But when next-door neighbor Nicholas Cooper returns to Nantucket, he brings the past with him. Once her brother’s best friend and Lynette’s first crush, Nick seems to hiding things from her. Lynette wonders what he knows about the day her mother died and hopes he might help her remember the things she can’t.

But Nick has no intention of telling Lynette the truth. Besides the damage it might cause his own family, he doesn’t want to risk harming the fragile friendship between him and the woman he once thought of as a kid sister.

As their father’s failing health and financial concerns bring the Carlisle siblings home, secrets begin to surface—secrets that will either restore their shattered relationships or separate the siblings forever. But pulling up anchor on the past propels them into the perfect storm, powerful enough to make them question all they ever believed in.

Catherine West’s story The Things We Knew is more than a roll through family history – it’s the slow, suspenseful investigation of suppressed memories about a suspicious death that devastated a family.  Each family member has moved on but one, and that one is left holding the luggage of responsibility for the present and confusion over the past.  That one wants to find peace with the past and find hope for the future but memory gaps leave her bending under the weight of her burdens.

Her siblings are no different.  While Lynnette is trying to deal with the past, her siblings are all fleeing from it – but they’re just as captive as she is.  Their stories are widely varied and uniqe, and I like the way that West incorporates a broad range of the human condition in the members of this one family.

Lynnette has kept her faith through her struggles, and her journey is inspiring.  Her siblings’ journeys, although all very different, each provide lessons of their own throughout the story, and therein lies the genius of the book.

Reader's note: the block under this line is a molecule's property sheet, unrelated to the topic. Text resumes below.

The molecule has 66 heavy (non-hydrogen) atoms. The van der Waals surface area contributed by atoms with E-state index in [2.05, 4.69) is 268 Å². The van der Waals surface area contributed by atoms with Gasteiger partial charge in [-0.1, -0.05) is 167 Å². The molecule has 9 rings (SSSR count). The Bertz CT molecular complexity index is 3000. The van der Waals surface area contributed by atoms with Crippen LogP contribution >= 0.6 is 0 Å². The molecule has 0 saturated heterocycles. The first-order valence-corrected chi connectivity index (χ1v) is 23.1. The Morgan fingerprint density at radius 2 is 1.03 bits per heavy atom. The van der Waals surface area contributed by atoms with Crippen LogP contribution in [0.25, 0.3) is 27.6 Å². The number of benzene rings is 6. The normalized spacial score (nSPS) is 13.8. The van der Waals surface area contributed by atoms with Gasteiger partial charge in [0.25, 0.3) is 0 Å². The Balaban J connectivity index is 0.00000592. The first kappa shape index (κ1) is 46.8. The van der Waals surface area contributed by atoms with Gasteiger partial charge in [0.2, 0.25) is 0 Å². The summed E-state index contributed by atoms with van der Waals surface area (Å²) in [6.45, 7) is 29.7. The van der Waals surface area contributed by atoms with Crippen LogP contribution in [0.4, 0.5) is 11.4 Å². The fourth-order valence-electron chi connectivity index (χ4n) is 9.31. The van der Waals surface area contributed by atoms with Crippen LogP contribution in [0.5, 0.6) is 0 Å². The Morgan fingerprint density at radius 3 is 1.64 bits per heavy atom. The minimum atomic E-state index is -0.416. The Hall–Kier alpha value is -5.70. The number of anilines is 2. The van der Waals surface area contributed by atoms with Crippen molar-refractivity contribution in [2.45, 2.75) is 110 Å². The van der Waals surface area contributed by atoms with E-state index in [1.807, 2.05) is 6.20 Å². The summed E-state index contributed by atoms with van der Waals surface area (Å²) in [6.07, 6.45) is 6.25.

While Lynnette is a main character, her siblings have strong supporting roles, but no two characters are alike.  This variance keeps the reader turning pages and makes it possible for many different readers to connect emotionally with someone in the story.  I personally liked Lynnette’s determination to find the truth, but I can see my daughter in Ryan and my husband in Nick.  I think the Carlisle siblings will appeal to a widely varied audience.

I thoroughly enjoyed the way that West dispenses the family information.  The Carlisles are full of secrets, and by dribbling them out slowly, often as Lynnette discovers them, the reader is kept thirsting for more.

I don’t think the cover does the book justice.  It’s very simple, and for some reason the title font made me think it was going to be an emotionally-dramatic family story; and maybe that’s not too far off, but with the suspicion of murder, international music stars, alcohol and drug addictions, secret trysts, and controlling parents, it’s so much more than that.  The Things We Knew may not quality for romantic suspense, exactly, but it’s close; it’s definitely a summer must-read.

Click here to read other reviews in this blog hop or here to purchase your own copy now.